The Court of Appeal, in JCAM Commercial Real Estate Property XV Limited v Davis Haulage  EWCA Civ 267, has recently had to look at what intention a Director who files a ‘Notice of Intention to Appoint an Administrator” has to have when filing it at Court. The wording of the Notice seems to be clear – an intention to appoint an Administrator.
It is important to consider the implications of filing such a Notice. Once filed there is an automatic moratorium against any enforcement action. In the context of it being filed by a tenant who is not paying rent the landlord cannot forfeit the lease, issue proceedings to recover unpaid rent or exercise CRAR (distress as it was once known).
The inability to take the above action whether against a non-paying tenant or creditor is not only frustrating but up to now it was not clear whether the Director filing the Notice really had to have the intention to appoint an Administrator. The filing of the Notice is not something ever done lightly as it will have far reaching consequences, suppliers are unlikely to want to trade with the company and credit facilities will be affected.
In April 2017 the Court of Appeal confirmed that a Notice filed without a settled and unconditional intention to appoint Administrators was an abuse of the court’s process, and liable to be struck out.
In the case before the Court the tenant company had accrued significant arrears in the rent. The landlord commenced forfeiture without knowing that the Director of the tenant company had filed a Notice of Intention to Appoint (“NOI”). As a result of the NOI the forfeiture could not continue as the filing of a NOI created a 10 business day moratorium. Three further NOIs were filed thereby creating a longer moratorium.
The tenant prior to filing the fourth NOI proposed a Company Voluntary Arrangement (“CVA”) to its creditors. The tenant company sought to justify its actions by reasoning that if the CVA was not approved by its creditors, then it would have to consider selling the business through a “pre-pack” administration.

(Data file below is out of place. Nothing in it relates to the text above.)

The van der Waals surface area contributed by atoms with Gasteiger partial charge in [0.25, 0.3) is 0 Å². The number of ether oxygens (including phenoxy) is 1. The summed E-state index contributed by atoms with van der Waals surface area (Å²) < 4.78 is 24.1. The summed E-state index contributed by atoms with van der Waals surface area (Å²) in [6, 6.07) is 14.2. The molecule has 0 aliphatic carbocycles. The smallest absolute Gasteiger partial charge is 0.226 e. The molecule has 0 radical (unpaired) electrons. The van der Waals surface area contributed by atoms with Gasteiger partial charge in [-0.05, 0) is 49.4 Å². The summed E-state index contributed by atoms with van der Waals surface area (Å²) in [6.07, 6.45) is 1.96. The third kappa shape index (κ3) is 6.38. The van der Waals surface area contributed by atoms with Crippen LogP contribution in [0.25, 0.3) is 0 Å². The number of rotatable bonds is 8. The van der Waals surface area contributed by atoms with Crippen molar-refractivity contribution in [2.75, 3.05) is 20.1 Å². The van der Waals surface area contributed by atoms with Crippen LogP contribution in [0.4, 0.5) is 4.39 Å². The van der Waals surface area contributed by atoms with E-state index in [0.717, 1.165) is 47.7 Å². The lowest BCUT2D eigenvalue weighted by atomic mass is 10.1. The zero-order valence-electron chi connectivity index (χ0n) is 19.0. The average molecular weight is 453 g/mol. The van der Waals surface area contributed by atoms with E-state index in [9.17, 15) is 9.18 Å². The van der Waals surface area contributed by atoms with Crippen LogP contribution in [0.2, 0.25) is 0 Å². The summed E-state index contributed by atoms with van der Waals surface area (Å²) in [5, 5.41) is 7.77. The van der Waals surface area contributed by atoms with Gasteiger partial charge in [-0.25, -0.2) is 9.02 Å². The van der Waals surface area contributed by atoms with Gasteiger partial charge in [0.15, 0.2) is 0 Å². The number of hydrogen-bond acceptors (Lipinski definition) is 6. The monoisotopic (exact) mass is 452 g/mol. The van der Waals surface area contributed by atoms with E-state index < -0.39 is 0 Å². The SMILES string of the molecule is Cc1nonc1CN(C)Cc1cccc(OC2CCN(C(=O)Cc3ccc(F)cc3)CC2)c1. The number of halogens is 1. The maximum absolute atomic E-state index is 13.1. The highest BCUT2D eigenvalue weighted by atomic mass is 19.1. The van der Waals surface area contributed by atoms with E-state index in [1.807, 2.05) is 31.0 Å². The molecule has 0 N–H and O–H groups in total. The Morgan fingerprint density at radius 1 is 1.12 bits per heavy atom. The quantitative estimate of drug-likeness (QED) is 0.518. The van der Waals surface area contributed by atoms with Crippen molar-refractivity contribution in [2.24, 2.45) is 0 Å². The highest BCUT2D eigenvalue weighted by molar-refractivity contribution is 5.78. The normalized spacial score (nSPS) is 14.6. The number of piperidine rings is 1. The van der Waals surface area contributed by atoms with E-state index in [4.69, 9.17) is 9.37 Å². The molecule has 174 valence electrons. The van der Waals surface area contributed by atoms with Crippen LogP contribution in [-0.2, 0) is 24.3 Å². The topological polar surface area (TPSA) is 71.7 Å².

An application was made by the landlord to have the fourth NOI struck off on the basis that the tenant company did not have a fixed or settled intention to appoint Administrators. The Court’s decision turned on the wording in paragraph 26(1) of Schedule B1, whereby anyone who “proposes” to appoint an Administrator is required to give notice of intention to certain parties.
The Court of first instance found that a person may propose to do something without having the settled intention of doing so. However the Court of Appeal disagreed. It found that if “propose” did not mean “intend” in this context then it would not be called a “notice of intention”. The Court was content that when the first three NOIs were filed, the appointment of an Administrator was, at most, one of a range of possibilities. By the time of the fourth NOI, the position was that an Administrator would be appointed only if the CVA was rejected.
A further important point from the case as that a NOI is only to be filed if a copy is to be served on a QFCH (or a person entitled to appoint an administrative receiver). If there is no person able to appoint an Administrator or administrative receiver (as defined in paragraph 26(1) of Schedule B1) to whom a copy of the NOI will be given, no interim moratorium can be created by the filing of the same. The Company or its directors simply appoints an Administrator as and when they are ready to do so in the absence of a QFCH.
The practice, of filing NOIs without serving them in order to create a moratorium, is therefore now confirmed as being invalid as is any NOI filed with only a conditional intention to appoint Administrators.
Mayo Wynne Baxter have specialists who can give advice on all matters arising from insolvency of individuals or companies, should you wish to discuss any issues arising from the above please contact Darren Stone, Head of Insolvency at Mayo Wynne Baxter.